The third day of the conference, I gave my presentation entitled “Deep Sequencing Approaches to Study Parasitic Nematode Communities (‘Nemabiome’) in Cattle and Bison”. I fretted that my talk would go over the strict time-limit, as I tend to be quite verbose when I talk. In order to keep everyone within their time-limit, the conference implemented a timer with a series of lights (green, yellow and red), to let you know when time runs out; green, means you are good; yellow, means you are almost out of time; red, means you are out of the time and the screen is going to go blank, and the microphone is going to be turned off, yikes! Despite my worry, I managed to finish my presentation just as the light turned yellow (indicating that it was time for questions; Score!). I received a few thought-provoking questions during the questions period, as well as more questions following the presentation session. Overall, I thought my talk was very well received. Numerous people also came up to me afterwards to congratulate me and ask further questions about my project, as well as my upcoming research plans.

Boston itself was very nice this time of year. The last day of the conference wrapped up just before lunch, so we decided to grab something to eat and then go sightseeing around Boston. For our first stop, we decided to head down to the harbor, and see the sight of the famous ‘Boston Tea Party’.
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At the harbor. Site of the Boston Tea Party!

Afterwards, we were meandering down the street, when we stumbled into a local street act. There was a large gathering of people surrounding a group of guys who were break dancing, so we decided to stop and see what all the commotion was about. The guys stopped dancing and started to recruit some volunteers from the crowd and then lined them up in a row. They then proceed to jump over 6 of them in a row! The first jumper almost landed on the last guy in the row, but thankfully didn’t! The second guy cleared all 6 easily.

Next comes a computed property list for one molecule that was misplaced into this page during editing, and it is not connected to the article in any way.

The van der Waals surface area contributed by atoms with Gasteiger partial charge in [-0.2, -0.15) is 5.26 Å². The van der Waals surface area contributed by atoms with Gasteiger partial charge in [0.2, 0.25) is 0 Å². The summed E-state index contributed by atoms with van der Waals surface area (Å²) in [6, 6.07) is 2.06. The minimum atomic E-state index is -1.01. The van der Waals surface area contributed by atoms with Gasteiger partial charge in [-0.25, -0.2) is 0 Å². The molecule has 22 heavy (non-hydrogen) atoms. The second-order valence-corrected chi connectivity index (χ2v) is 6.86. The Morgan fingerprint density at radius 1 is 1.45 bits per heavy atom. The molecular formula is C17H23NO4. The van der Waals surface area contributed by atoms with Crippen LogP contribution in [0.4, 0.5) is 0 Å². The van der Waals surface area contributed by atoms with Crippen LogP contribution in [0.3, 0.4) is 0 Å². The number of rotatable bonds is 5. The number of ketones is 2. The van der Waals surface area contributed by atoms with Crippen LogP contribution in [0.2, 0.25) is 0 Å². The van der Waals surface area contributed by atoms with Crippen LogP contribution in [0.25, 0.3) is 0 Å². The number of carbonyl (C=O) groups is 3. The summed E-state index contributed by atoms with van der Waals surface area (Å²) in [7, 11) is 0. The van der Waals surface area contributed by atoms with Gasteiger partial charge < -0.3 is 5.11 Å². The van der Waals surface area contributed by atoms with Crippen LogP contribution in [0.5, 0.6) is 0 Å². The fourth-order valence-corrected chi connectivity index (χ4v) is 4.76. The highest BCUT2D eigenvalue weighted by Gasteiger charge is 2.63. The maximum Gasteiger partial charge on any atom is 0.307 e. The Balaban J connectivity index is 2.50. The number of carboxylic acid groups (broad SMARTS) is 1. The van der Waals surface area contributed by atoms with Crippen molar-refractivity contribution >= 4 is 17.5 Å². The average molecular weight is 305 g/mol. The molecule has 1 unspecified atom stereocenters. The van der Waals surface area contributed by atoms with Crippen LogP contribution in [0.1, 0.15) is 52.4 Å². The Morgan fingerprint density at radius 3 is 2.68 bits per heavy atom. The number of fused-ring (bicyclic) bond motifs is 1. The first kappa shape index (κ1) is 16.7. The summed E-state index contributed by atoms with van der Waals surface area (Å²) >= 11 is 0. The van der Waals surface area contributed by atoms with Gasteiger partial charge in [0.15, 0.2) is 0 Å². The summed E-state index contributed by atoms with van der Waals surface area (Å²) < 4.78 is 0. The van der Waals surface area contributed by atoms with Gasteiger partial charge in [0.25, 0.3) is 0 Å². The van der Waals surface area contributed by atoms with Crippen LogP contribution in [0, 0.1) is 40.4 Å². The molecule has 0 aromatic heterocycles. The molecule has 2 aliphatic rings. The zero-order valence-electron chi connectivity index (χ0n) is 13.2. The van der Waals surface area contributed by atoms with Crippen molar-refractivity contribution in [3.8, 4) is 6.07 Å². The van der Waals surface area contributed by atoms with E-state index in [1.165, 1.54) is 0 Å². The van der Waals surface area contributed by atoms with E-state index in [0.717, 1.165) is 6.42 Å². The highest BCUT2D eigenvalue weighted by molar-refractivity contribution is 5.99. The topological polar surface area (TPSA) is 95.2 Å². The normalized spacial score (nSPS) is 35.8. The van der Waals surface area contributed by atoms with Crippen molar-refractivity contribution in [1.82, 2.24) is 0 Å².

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Local street act

We also got to visit the original ‘Cheers’ bar. In my opinion it was just okay, but nothing special (Maybe it would have been better if you were a huge fan of the show?)

 

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Going to the Cheers bar with Andrew Rezansoff and Brad van Paridon

This is the second time I have attended the AAVP annual meeting, and certainly, one of the highlights of the AAVP conference are the other student trainees. The other students not only have a vested interest in parasitology, but also have a strong sense of community. Needless to say, the students have a lot of fun at the social events and also socialize a lot outside of conference-sponsored events. The students really are amazing people, and it’s always a pleasure to see them at the annual conference.

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Dr. Gui Verocai drawing a worm

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Some of the trainees the last night of the conference!

I would like to thank HPI for the travel funding which allowed me to attend the meeting again this year! I hope I will be able to go again in the future!

 

Post by Russell Avramenko, PhD Candidate, Gilleard Lab